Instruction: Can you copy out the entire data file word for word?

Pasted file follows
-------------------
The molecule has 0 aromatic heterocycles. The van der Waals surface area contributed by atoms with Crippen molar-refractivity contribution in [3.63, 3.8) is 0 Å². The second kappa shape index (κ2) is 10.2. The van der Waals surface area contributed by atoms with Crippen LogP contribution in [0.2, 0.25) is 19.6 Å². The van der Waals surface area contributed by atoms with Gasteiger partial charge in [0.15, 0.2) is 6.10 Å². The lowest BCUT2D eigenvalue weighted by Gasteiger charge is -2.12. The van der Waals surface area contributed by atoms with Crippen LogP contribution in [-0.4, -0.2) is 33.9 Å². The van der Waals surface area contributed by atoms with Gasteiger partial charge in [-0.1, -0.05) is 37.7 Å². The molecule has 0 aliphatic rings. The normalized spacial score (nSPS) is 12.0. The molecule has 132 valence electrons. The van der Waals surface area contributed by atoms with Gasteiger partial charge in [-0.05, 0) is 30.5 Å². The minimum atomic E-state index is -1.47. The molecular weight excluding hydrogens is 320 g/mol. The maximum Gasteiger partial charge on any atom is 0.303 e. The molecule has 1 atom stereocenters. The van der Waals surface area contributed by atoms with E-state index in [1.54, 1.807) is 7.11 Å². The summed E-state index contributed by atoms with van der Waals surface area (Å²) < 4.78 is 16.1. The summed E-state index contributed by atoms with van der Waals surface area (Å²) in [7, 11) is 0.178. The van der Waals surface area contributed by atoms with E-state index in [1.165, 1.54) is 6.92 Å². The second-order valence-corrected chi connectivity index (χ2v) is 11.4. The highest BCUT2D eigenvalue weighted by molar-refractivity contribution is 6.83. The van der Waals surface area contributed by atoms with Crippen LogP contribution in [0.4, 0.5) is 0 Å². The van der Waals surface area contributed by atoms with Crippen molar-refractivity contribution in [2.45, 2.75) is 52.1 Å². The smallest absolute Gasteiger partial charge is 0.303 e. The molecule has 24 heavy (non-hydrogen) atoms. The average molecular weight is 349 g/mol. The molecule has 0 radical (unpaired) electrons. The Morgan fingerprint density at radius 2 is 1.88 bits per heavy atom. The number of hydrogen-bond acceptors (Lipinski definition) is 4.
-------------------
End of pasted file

The molecule has 0 aromatic heterocycles. The van der Waals surface area contributed by atoms with Crippen molar-refractivity contribution in [3.63, 3.8) is 0 Å². The second kappa shape index (κ2) is 10.2. The van der Waals surface area contributed by atoms with Crippen LogP contribution in [0.2, 0.25) is 19.6 Å². The van der Waals surface area contributed by atoms with Gasteiger partial charge in [0.15, 0.2) is 6.10 Å². The lowest BCUT2D eigenvalue weighted by Gasteiger charge is -2.12. The van der Waals surface area contributed by atoms with Crippen LogP contribution in [-0.4, -0.2) is 33.9 Å². The van der Waals surface area contributed by atoms with Gasteiger partial charge in [-0.1, -0.05) is 37.7 Å². The molecule has 0 aliphatic rings. The normalized spacial score (nSPS) is 12.0. The molecule has 132 valence electrons. The van der Waals surface area contributed by atoms with Gasteiger partial charge in [-0.05, 0) is 30.5 Å². The minimum atomic E-state index is -1.47. The molecular weight excluding hydrogens is 320 g/mol. The maximum Gasteiger partial charge on any atom is 0.303 e. The molecule has 1 atom stereocenters. The van der Waals surface area contributed by atoms with E-state index in [1.54, 1.807) is 7.11 Å². The summed E-state index contributed by atoms with van der Waals surface area (Å²) < 4.78 is 16.1. The summed E-state index contributed by atoms with van der Waals surface area (Å²) in [7, 11) is 0.178. The van der Waals surface area contributed by atoms with E-state index in [1.165, 1.54) is 6.92 Å². The second-order valence-corrected chi connectivity index (χ2v) is 11.4. The highest BCUT2D eigenvalue weighted by molar-refractivity contribution is 6.83. The van der Waals surface area contributed by atoms with Crippen LogP contribution in [0.4, 0.5) is 0 Å². The van der Waals surface area contributed by atoms with Crippen molar-refractivity contribution in [2.45, 2.75) is 52.1 Å². The smallest absolute Gasteiger partial charge is 0.303 e. The molecule has 24 heavy (non-hydrogen) atoms. The average molecular weight is 349 g/mol. The molecule has 0 radical (unpaired) electrons. The Morgan fingerprint density at radius 2 is 1.88 bits per heavy atom. The number of hydrogen-bond acceptors (Lipinski definition) is 4.